Dr. Arun Kumar Nayak
Today, India has become the tenth largest industrial country in the world and it is reckoned as one of the most polluted countries of the world as far as industrial pollution and hazardous wastes are concerned. The large volume of discharged wastes in the form of liquid effluents released from different sources of industries goes into the rivers and it pollutes the river water to a great extent, which poses a threat to the aquatic life. It also accompanies many health hazards for them, who depend on the particular water bodies for drinking water and other day to day necessities. The polluted water damages the crops, on which farmers depend for irrigation. Therefore, industrial induced pollution of water and air is a major concern for the humans in the contemporary society, which is threatening and deteriorating the socio-economic conditions of the people day by day.
Odisha is very rich in terms of mineral resources. It is rich in minerals like Coal, Iron ore, Manganese ore, Chromite ore, Dolmite, Bauxite and Lime stone, and thereby, the state becoming the prime destination of primary metallurgical industries inviting a large influx of domestic and foreign investors. The process of industrialization started in the state soon after India’s independence. Odisha appeared in the industrial map of the country after setting up an integrated Steel Plant at Rourkela during the Second Five Year Plan. Later on, industrial establishments, accelerated to a greater extent in the state like Aluminum Smelter in Hirakud, IDCOL Cement in Bargarh, Paper Mill in Brajarajnagar, etc. Industries were established across the state in the mineral rich areas and now 2754 industries are functioning in the state dividing them into twelve industrial zones.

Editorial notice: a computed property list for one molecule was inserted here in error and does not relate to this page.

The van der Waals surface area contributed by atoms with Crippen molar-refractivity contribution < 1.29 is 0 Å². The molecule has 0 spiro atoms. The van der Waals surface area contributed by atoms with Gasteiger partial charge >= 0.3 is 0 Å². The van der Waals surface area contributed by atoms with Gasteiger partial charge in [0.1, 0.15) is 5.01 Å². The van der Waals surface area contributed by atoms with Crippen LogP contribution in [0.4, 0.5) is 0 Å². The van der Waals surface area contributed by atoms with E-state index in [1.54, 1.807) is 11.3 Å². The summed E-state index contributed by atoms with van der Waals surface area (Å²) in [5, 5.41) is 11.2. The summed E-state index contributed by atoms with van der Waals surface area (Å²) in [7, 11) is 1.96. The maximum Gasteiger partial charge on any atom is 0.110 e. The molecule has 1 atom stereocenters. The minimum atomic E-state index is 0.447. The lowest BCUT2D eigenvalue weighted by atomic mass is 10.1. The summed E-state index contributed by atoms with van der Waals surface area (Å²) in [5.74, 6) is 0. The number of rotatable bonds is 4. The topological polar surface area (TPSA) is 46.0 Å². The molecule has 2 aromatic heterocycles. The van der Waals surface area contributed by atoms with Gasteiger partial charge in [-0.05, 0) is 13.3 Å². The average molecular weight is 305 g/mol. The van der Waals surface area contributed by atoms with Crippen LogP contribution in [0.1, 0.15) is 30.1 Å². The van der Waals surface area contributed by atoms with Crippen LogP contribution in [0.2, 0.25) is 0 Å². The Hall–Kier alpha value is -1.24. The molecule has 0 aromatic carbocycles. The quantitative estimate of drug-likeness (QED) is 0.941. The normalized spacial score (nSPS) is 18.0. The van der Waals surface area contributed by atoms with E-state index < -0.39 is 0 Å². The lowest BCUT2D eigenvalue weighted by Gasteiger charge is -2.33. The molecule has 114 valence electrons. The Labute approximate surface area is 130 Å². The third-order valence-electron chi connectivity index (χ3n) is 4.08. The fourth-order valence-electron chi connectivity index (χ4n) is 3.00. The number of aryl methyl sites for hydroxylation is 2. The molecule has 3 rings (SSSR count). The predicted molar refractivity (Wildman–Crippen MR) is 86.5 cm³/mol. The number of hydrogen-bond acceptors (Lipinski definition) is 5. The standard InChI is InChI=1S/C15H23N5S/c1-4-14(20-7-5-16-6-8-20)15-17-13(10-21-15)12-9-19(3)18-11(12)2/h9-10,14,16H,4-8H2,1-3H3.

Central Pollution Control Board (CPCB) has identified 17 categories of industries as highly polluting type because of their highly polluting potential and the polluting industries are located in different zones of Odisha. According to the latest report of CPCB, the pollution level of the IB Valley and Jharsuguda were also found to be at critical level like Angul-Talcher. The ongoing massive industrialization in western Odisha, especially in the Jharsuguda region, is a major concern for its increasing pollution level in the region. The Odisha State Polution Control Board (OSPCB) opines that vast areas of land is being converted into ash ponds and solid waste disposal facilities and in this process the agricultural land is turning into unproductive barren land in Angul-Talcher region. The Board also points out that industrial establishment in Talcher-Angul and Rourkela are contributing to maximum pollution in terms of air and water and it has become a major issue.
Viewing these facts, the need of the hour is to check the unregulated industrialization in the state, which has been causing the depletion of all gifts of nature like land, water and air. Yes, industrialization is necessary and it is central to our economic development, but not at the cost of environmental pollution and the process of development should be sustainable.